The team lost to St. Joe's to open the year, but beat #3 Mizzou and won 21 consecutive games during the season. The team was 27-2 and a 2 seed going into the tournament. Many (including myself) thought this would be the year the Zags finally made it. They however tripped up in the second round by Nevada. Well tripped up is an understatement they got handled 91-72.


The team lost Stepp, but Ravio would fill the void as a sophmore and Morrison began to assert himself. J.P Batista and David Pendergraft also joined the squad. With Turiaf down low and Morrison averaging 19 per game, the Zags again had a great season. They beat Washington, Georgia Tech, and Oklahoma State in pre-conference and earned a 3 seed in the tournament. After dispatching Winthrop though, they fell to Texas Tech by 2. It was a tough loss to swallow and the Zags saw another season fall short and would then lose Turiaf to graduation.


Morrison became the unquestioned leader and All-American for the Zags. They had impressive wins over Maryland and Michigan State in triple overtime in Maui, followed by tough losses to UCONN, Washington, and Memphis but railed off 16 straight wins to get a 3 seed in the tourney. They squeaked by Xavier and Indiana to reach their first Sweet 16 since 2001. In of course a memorable affair the Zags had a 17 point lead but let UCLA comeback and the game ended with UCLA overwhelmed, Gus Johnson screaming, and Morrison in tears. Witness the insanity:

It was another crushing defeat and Morrison would leave for the NBA shortly after the season ended (to the delight of Bobcats fans everywhere!). Ravio would lead the team the next year and the stars of this year's team would continue to develop but in the next two seasons the Zags struggled to find an identity and lost in consecutive years in the first round of the tournament, the latter a loss to Steph Curry and Davidson last year.


The Zags started 7-0 this year, but after an overtime loss to UCONN in Seattle they faltered. They fell to Memphis at home by 18, but after that finished off an undefeated season in the WCC and won the conference tournament by blowing out St. Mary's. The team is experienced and all the players who suffered through the previous two seasons: Pargo, Downs, Heytfelt, and Boldin are now much more matured. Pargo has moved off the point in the offense, Boldin has handled a lot more and Heytfelt has been terrific of late. Sophmore Austin Daye has also been a big contributor. The Zags have 6 players averaging 9 ppg or more, so this is probably the most balanced attack they have ever had.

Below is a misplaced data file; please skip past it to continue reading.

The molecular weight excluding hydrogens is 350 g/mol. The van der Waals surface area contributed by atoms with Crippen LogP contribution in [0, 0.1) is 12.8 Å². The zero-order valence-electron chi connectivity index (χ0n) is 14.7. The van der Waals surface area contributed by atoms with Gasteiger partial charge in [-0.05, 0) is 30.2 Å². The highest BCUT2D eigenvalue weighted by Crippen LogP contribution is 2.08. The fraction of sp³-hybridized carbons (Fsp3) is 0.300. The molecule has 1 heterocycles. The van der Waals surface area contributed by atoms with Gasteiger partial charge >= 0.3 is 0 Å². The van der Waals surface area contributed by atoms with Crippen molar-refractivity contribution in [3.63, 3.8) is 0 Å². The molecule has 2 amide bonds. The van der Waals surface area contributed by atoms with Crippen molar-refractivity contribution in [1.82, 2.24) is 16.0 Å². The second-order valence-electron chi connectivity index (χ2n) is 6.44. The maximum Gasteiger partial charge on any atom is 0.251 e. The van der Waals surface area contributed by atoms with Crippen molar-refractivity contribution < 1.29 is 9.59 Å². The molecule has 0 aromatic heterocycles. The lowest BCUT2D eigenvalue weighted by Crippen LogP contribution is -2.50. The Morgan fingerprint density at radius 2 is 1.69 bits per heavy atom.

But are they the best team they have ever had? I suppose it depends on the criteria. If you use how deep they go in the tournament as the mark, then the 1999 team that got it started would be the choice as they are the only Gonzaga team to go that far. If star players are the choice, then it would be a tough call between the Dickau/Stepp teams, the Morrison/Turiaf teams, and the Morrison team of 05-06. Mark Few deserves an incredible amount of credit by taking what Monson sparked in 1999 and turning that into a perennial basketball power. There were rumblings though that Few could not get Gonzaga over the hump in the tourney, especially after some of the early exits. Goodson saved their bacon against Western Kentucky, but the Zags will need their best effort of all-time to get to the Final Four. Their challenge tonight against North Carolina will require all their parts to be working in rhythm together and the shots going down. If they pull the unlikely tonight, either Oklahoma or Syracuse will be waiting. If they make it to Detroit there is no question they will be labeled as the Zags best team ever, but since that probably will not happen, the answer to the question is open to interpretation.

Since I cannot leave it at that if I were forced to choose, right now I would say the 2003-2004 team with Stepp, Turiaf, and the young Morrison was the best squad they sent out on the court. That team had definite Final Four potential, they just seemed to get crushed under the weight of the expectations. This current incarnation of Gonzaga has a chance to change my mind this weekend.

Special props to Statsheet for help with the info.


Anonymous said...

I recently came accross your blog and have been reading along. I thought I would leave my first comment. I dont know what to say except that I have enjoyed reading. Nice blog. I will keep visiting this blog very often.


Cleet said...